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Before you cut into your cooling system, firewall, dashboard, and make a mess, run a Google search for analog gauges that plug into the OBDII port. There are many, including several with customizable analog (or digital) displays for parameters of your choosing. All of the multi-display mode gauges can display temp (engine, transmission, or exhaust gas, etc.). This would be much more accurate, reliable, and easier way to get the temp displayed in analog, with the added bonus of having a code reader/clearer always at hand (all the multi-use devices I found that plug into the OBDII port can read/clear codes too).
 

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2015 2.5i Limited Carbide Gray
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I would look into the wiring for the idiot light for the dash and see if you can't tap into that with an aftermarket gauge. Just because Subaru was too short sighted to put a gauge in the cluster doesn't mean they aren't interested in the temperature of the coolant. I would think that there has to be some sort of sensor somewhere. The ECU has to have some reference from somewhere.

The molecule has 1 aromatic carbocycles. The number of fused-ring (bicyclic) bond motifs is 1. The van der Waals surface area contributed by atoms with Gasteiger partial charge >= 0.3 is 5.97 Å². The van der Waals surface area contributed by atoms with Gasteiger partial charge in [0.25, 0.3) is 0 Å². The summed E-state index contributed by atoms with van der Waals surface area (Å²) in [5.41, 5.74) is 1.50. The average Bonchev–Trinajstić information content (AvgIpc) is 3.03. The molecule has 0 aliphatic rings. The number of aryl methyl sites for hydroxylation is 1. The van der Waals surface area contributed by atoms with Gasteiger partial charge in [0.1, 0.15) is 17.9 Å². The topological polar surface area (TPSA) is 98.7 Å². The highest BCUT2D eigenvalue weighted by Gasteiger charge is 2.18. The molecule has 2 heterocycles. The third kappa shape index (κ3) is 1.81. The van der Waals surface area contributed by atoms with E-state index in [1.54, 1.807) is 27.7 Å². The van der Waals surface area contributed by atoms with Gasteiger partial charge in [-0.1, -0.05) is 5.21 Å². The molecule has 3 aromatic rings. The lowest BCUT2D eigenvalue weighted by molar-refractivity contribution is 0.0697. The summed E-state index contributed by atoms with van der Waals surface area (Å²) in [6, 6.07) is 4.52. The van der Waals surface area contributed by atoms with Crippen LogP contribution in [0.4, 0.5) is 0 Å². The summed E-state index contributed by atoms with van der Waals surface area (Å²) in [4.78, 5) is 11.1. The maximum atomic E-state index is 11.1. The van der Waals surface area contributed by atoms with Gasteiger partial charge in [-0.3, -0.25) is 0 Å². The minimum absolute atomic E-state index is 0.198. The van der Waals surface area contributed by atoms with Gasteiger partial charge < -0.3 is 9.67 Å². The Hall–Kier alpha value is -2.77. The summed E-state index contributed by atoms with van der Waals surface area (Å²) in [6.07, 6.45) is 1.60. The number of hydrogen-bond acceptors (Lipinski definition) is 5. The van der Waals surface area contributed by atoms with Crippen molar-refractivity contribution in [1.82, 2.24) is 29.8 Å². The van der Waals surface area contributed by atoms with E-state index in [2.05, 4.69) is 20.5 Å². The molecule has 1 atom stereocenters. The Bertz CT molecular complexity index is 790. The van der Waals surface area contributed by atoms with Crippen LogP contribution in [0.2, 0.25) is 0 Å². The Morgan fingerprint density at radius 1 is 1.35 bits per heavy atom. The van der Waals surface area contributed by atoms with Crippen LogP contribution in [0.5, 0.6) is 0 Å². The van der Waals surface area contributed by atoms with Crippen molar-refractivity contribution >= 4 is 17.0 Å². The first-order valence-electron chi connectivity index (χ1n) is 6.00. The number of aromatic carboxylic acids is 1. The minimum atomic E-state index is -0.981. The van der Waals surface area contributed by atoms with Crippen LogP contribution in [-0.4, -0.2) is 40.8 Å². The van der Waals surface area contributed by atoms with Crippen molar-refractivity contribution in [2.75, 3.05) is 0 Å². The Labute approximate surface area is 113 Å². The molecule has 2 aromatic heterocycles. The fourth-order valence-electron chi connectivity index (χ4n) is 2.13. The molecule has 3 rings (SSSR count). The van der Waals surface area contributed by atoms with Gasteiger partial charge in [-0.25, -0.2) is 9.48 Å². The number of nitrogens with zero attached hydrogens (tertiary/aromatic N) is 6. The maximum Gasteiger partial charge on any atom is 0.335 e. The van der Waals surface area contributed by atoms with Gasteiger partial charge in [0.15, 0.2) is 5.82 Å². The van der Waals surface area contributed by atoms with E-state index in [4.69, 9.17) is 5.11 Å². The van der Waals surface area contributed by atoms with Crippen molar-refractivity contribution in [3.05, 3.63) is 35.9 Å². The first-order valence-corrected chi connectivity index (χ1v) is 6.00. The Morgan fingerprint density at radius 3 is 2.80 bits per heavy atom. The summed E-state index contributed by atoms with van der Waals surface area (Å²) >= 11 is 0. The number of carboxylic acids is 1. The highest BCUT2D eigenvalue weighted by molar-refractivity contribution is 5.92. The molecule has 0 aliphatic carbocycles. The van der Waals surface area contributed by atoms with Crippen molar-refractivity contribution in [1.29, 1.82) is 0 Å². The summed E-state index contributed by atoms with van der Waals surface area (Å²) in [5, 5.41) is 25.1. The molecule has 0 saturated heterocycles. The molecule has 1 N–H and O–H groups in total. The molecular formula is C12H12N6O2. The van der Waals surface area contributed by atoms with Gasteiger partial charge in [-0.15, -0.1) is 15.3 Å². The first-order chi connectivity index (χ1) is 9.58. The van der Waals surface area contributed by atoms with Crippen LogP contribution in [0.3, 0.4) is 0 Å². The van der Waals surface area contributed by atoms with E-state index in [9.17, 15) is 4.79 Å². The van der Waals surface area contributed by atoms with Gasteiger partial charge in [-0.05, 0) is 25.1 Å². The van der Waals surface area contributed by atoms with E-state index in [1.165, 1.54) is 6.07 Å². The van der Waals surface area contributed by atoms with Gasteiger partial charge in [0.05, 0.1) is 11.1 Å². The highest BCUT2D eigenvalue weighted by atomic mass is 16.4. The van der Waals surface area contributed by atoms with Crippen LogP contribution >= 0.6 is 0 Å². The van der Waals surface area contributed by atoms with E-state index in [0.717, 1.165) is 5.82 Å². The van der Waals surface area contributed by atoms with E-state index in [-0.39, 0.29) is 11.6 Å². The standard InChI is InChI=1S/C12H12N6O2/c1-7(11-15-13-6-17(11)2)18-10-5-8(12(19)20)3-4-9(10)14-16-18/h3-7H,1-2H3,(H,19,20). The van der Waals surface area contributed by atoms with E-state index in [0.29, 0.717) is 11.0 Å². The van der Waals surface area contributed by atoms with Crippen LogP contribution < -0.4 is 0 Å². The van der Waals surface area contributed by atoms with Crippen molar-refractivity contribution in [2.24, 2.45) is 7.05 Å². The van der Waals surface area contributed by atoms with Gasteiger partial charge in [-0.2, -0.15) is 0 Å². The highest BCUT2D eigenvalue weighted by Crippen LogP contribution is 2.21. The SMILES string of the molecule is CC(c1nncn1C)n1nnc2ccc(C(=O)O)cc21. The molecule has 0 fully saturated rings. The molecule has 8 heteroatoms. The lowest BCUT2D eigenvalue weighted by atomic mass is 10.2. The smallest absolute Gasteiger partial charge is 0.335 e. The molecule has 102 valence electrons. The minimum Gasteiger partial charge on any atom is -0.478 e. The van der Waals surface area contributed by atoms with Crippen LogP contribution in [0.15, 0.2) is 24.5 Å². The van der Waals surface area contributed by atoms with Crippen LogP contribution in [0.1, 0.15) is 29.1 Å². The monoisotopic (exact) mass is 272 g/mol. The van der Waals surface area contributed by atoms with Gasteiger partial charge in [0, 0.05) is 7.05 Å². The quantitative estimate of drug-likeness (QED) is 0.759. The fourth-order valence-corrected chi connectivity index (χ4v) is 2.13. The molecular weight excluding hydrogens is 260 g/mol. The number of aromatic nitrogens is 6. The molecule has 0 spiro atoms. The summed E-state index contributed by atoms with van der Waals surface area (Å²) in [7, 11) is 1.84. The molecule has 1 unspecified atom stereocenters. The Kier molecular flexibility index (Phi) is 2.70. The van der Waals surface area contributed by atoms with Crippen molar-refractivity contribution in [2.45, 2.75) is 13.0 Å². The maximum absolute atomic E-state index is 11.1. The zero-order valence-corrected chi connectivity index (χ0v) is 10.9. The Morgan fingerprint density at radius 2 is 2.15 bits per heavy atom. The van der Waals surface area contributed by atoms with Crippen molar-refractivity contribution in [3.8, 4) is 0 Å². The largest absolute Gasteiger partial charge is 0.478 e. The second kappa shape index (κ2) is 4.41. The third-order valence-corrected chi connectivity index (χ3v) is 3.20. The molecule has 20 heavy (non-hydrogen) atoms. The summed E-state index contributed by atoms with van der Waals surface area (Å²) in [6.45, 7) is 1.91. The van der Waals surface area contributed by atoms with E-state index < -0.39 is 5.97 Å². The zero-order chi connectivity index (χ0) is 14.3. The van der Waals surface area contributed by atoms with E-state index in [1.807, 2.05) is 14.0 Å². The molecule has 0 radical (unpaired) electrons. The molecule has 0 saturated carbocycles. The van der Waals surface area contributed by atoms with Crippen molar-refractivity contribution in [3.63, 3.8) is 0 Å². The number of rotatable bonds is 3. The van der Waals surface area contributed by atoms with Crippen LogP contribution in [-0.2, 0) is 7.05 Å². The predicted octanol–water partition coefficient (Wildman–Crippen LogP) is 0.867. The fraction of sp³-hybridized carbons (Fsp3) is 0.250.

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I would strongly recommend going with a OBDII plug-in system for both simplicity and accuracy. Putting a sensor on the cooling line will have reduced accuracy because coolant only flows once the car is warm enough for the thermostat to open. Also, you are introducing another connection to the cooling lines which just means another point of possible failure. Isn't it just easier and cleaner to plug into the OBDII port and call it a day?
 

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I would look into the wiring for the idiot light for the dash and see if you can't tap into that with an aftermarket gauge. Just because Subaru was too short sighted to put a gauge in the cluster doesn't mean they aren't interested in the temperature of the coolant. I would think that there has to be some sort of sensor somewhere. The ECU has to have some reference from somewhere.